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September 13, 1995

Communicating With Deaf Patients

Author Affiliations

Medical College of Wisconsin Milwaukee

JAMA. 1995;274(10):795. doi:10.1001/jama.1995.03530100034019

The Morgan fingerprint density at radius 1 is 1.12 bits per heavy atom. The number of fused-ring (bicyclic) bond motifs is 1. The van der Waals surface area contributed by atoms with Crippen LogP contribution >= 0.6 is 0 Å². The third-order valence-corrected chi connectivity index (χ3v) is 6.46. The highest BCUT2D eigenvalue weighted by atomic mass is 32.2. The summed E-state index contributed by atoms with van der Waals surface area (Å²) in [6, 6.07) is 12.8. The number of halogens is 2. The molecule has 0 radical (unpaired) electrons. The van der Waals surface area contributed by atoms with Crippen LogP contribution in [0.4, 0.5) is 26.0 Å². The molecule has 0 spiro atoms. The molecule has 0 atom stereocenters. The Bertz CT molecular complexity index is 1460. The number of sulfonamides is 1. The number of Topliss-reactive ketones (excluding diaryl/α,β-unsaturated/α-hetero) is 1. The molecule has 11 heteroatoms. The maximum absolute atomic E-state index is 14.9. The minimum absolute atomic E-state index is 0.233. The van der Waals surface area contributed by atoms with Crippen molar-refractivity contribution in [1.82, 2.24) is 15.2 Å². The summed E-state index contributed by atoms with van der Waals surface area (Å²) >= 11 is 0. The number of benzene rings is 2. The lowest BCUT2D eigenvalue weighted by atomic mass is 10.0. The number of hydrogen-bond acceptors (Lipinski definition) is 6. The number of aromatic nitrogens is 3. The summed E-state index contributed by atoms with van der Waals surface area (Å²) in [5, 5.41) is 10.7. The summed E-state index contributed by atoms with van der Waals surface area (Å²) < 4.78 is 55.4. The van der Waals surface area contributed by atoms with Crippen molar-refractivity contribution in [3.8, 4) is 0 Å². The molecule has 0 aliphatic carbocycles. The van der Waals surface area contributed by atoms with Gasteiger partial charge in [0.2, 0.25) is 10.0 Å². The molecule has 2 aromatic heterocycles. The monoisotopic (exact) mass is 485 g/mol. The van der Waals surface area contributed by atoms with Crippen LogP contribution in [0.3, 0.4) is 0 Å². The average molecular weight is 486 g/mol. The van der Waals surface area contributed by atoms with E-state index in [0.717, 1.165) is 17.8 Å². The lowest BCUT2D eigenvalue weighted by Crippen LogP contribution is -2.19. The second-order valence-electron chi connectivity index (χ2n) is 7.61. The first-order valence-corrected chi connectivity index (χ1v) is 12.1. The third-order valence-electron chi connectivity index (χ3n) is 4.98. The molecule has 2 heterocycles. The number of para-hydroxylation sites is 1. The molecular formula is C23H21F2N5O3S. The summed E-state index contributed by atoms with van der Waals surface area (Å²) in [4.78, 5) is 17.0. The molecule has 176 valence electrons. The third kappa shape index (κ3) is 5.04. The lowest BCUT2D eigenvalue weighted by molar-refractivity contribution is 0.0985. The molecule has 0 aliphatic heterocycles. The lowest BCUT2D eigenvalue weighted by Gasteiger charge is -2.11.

To the Editor.  —We read with interest the study by Drs Ebert and Heckerling,1 especially the findings that written English was reported by physicians to be the most common communication method used with deaf patients and that lipreading was used by a substantial minority of physicians. We have surveyed deaf persons in a community setting and also found written English to be the usual method used for physician communication, despite the fact that less than 20% of the deaf persons rated themselves as fluent with written English.2 It is worth reinforcing that English (whether written or spoken) is essentially a foreign language to many prelingually deaf patients and neither written English nor lipreading is a substitute for American Sign Language (ASL).Another question raised by the study by Ebert and Heckerling is to what extent outcomes would be improved if ASL interpreters were consistently available. Our study of

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